Tuesday, August 18, 2009

Emerson Brantingham Big 4 tractor

We saw this tractor at the Tractor Pull at Longford, near Sale, in March this year. It is a Big 4, which was originally owned by East Bland Station at Quandialla, near West Wyalong, in N.S.W and restored by Norm Johnston. Big 4 tractors were the first tractors built with a four cylinder overhead valve and the prototype was created by D.M Hartsough in 1904. Previous to this, early American tractors with internal combustion engines were one or two cylinders. This four cylinder model proved popular with Canadian farmers, who had vast acres to clear and cultivate and for this reason also had some sales in South Africa and Australia. The Big 4 was manufactured by the Transit Thresher Company of Minneapolis from 1906. This company was later taken over by the Emerson Brantingham Implement Company, who manufactured these tractors until 1916.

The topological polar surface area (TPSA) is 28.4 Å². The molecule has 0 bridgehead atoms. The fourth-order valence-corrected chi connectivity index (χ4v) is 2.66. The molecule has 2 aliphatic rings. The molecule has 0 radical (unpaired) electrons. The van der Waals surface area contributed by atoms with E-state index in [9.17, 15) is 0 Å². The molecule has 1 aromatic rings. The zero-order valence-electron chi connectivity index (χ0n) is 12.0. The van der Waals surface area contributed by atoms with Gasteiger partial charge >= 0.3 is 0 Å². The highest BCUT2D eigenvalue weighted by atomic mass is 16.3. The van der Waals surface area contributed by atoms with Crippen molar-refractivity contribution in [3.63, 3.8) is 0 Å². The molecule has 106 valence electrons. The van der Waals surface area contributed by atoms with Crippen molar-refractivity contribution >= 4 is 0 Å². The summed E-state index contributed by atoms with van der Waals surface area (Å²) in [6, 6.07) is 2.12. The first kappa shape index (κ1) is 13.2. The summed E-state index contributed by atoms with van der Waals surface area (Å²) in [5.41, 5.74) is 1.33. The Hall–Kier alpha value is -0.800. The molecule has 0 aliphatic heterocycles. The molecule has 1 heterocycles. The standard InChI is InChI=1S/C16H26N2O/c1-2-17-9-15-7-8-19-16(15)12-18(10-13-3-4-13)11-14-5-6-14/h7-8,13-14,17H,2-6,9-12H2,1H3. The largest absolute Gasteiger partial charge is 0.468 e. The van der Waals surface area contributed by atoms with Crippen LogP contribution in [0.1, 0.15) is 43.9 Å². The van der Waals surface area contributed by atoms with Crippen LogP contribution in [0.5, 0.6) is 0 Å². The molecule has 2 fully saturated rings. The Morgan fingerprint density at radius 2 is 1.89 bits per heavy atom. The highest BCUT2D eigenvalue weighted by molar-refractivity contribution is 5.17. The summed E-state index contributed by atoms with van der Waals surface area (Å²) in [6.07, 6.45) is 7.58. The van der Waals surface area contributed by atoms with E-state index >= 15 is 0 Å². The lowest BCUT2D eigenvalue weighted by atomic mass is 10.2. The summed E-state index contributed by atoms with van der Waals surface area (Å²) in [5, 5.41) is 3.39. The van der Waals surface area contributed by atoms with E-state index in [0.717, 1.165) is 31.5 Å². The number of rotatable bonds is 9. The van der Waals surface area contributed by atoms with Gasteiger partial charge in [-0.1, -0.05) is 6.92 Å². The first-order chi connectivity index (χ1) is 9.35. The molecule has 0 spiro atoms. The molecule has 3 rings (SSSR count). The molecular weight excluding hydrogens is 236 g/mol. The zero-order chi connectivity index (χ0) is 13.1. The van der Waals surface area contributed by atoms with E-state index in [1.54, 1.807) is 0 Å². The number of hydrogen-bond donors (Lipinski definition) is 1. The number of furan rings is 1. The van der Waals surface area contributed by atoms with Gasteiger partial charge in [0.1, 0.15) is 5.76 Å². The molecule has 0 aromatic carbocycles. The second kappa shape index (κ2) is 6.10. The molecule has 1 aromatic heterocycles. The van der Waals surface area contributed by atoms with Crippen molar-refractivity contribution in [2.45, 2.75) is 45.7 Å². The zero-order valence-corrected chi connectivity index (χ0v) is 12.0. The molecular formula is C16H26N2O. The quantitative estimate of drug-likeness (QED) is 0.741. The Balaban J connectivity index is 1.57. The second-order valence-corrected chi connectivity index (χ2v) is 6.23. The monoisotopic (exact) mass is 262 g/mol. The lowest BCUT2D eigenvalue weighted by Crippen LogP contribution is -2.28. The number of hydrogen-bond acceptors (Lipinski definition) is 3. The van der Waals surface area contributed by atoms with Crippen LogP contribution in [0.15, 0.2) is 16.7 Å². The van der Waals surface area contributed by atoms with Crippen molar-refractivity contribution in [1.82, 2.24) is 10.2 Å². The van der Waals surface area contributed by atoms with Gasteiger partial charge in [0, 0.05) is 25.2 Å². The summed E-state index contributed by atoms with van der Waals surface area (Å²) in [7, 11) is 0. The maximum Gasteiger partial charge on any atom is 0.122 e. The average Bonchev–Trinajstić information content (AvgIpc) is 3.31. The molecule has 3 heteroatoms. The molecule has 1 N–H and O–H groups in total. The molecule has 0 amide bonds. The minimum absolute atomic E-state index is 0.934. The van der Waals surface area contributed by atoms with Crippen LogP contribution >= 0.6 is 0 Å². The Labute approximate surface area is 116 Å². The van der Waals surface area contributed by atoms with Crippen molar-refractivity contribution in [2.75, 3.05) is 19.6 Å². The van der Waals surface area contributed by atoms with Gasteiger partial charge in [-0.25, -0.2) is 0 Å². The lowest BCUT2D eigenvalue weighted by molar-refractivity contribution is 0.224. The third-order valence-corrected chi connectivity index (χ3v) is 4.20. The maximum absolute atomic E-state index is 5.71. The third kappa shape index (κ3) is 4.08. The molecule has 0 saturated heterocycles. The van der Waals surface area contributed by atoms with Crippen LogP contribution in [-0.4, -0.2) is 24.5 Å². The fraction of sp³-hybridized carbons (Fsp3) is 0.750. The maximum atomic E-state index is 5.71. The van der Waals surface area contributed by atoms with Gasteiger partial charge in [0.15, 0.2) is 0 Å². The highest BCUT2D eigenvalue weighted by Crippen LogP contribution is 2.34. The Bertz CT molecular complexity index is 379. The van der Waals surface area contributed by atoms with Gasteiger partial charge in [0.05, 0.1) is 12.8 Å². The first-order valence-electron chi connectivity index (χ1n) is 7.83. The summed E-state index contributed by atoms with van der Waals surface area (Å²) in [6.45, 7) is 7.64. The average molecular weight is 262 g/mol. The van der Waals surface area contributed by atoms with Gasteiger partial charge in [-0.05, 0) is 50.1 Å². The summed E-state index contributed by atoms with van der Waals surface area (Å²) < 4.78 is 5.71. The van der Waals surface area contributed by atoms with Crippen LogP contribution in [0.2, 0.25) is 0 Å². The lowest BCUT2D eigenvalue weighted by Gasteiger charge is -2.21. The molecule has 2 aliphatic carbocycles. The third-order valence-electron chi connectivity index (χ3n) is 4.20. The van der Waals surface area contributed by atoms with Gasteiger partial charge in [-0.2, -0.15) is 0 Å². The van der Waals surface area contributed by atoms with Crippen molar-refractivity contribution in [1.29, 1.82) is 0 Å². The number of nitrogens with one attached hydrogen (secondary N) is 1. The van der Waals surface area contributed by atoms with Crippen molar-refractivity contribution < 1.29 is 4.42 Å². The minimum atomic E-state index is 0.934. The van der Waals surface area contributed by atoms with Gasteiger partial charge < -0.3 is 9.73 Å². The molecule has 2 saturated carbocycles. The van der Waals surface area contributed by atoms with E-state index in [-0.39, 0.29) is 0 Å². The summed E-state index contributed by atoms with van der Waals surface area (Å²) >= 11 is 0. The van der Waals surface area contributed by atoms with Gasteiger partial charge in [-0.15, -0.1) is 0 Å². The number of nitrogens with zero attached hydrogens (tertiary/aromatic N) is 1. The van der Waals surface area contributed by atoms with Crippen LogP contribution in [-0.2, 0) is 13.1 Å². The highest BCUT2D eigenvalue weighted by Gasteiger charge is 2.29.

The Big 4 weighed 17,500 pounds or nearly 8 tons and Emerson Brantingham introduced a six cylinder version in 1913, which only lasted until 1915 as it was too big and cumbersome. It weighed 23,000 lbs, over 10 tons. The Emerson Brantingham Company had its beginnings in 1852 when Ralph Emerson became a major shareholder in John. H. Manny, a harvesting equipment manufacturer. In 1853 the Manny Company changed its name to Emerson Manufacturing Company. In 1909 Emerson joined with Charles Brantingham to crate Emerson Brantingham Implement Company. They took over a number of Traction Engine companies such as the Geiser Manufacturing Company in 1912, the builder of the Peerless Traction Engine. Around the same time they also took over Reeves Company of Columbus, Indiana. J.I Case (Case Tractors) purchased Emerson Brantingham in 1928

There is a truck connection in this story. Emerson Brantingham closed down the Reeves plant in 1925 and part of it (the Assembly building) was sold to Will G. Irwin, a wealthy industrialist and philanthropist, the backer of the Cummins Engine Company, which was started in 1919 by Clessie Cummins. In late 1925 or early 1926 Cummins moved its main production into this building. Cummins still have their head quarters in Columbus, Indiana and are a major supplier of truck engines.

I got this information from the Magic of old tractors by Ian M. Johnston (New Holland Publishers, 2004) and Encyclopedia of American Steam Traction Engines by Jack Norbeck (Crestline Publishing, 1976)

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